Editor’s note — Bishop Paprocki’s column is condensed from his homily given at the Prayer Service for the Opening of the Preliminary Phase of our Diocesan Synod. The full text is available at www.dio.org/bishop/speeches-and-homilies.html.
My dear brothers and sisters in Christ,
One of my favorite movies is Shadowlands, the 1993 film about the British author and Oxford University scholar C.S. Lewis, starring one of my favorite actors, Anthony Hopkins, who played the part of Lewis. After I saw that movie for the first time in the theater, I rented the video and did something that I had never done before and have never done since: I watched the video in my living room with a note pad and jotted down quotes from the profound theological insights that were being spoken by the character of Lewis in the movie, which was based on his real life experiences dealing with the terminal illness of his wife Joy, who was dying of cancer.
Lewis was not always a Christian. Although he was baptized as an infant, as a young adult he lived as an atheist for several years before embracing the practice of Christianity at the age of 32 largely through the influence of his fellow novelist and Oxford University colleague, J.R.R. Tolkien, author of Lord of the Rings.
During the Second World War, Lewis gave a series of radio talks on BBC, which he eventually developed into a theological book called Mere Christianity, in which he intended to describe the common ground of faith shared by the various Christian Churches and denominations, aiming to explain the fundamental teachings of Christianity.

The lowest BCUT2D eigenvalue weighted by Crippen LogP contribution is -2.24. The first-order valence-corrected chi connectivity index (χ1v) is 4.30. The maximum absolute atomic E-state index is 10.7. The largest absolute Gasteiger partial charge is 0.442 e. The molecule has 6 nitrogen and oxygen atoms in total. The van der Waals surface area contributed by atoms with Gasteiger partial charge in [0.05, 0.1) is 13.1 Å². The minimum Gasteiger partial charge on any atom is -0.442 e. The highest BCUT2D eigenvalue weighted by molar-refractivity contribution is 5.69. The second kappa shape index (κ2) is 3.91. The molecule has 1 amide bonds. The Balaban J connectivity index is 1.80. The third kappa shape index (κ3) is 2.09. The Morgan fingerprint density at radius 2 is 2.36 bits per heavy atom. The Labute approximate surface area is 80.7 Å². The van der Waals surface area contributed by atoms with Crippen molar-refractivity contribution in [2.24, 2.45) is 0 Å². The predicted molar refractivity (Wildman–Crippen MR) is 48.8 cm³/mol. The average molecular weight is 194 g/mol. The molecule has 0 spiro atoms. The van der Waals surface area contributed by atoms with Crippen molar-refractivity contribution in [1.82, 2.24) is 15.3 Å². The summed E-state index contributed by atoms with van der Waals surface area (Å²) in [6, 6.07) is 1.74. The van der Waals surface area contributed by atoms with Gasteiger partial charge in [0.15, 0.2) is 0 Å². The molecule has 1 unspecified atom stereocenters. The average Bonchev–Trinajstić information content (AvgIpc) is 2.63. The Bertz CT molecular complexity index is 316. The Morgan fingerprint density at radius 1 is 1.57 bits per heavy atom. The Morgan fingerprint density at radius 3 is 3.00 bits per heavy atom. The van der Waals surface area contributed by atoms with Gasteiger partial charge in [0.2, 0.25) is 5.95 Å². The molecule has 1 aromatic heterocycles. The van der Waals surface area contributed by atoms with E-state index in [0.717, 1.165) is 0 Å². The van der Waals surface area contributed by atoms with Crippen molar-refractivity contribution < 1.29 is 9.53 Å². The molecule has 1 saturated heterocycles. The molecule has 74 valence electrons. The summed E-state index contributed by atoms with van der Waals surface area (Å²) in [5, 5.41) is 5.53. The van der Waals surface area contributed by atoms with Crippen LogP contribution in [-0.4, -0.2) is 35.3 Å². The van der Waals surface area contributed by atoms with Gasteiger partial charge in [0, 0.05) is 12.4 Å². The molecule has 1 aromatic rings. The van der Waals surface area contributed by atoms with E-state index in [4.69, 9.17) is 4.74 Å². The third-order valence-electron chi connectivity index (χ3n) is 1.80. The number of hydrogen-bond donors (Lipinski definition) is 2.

There are several passages of that book that are good for us to consider as we begin the preliminary phase of the diocesan synod. In the first passage that I would like to quote, Lewis asks if it is not true that the popular idea of Christianity is simply this: “that Jesus Christ was a great moral teacher and if only we took his advice we might be able to establish a better social order and avoid another war? Now, mind you, that is quite true. But it tells you much less about the whole truth of Christianity and it has no practical importance at all. … If Christianity means only one more bit of good advice, then Christianity is of no importance. There has been no lack of good advice for the past four thousand years. A bit more makes no difference. But as soon as you look at any real Christian writings, you find that they are talking about something quite different from the popular religion. … Christianity seems to be telling us about another world, about something behind the world that we can touch and see. ... Now the whole point of Christianity which gives us the greatest shock is the statement that by attaching ourselves to Christ, we can become ‘sons of God.’”
Lewis is emphasizing that the goal of Christianity is not just to make us nice people who are very nice to each other. Rather, we are called to become something or someone entirely new, entirely different.
The diocesan synod that we will be celebrating this year will not only be historic; it will also be life-changing. It will be historic because this will be our diocese’s first synod in over half a century, and only the fourth in the 164-year history of our diocese. It will be life-changing because our diocese will be asked to become something new and we as individuals will be asked to become someone new, not ruptured from the past, but growing organically from what we were to what we are called to be, as a caterpillar becomes a butterfly and the contents of an egg become a full-grown bird flying aloft.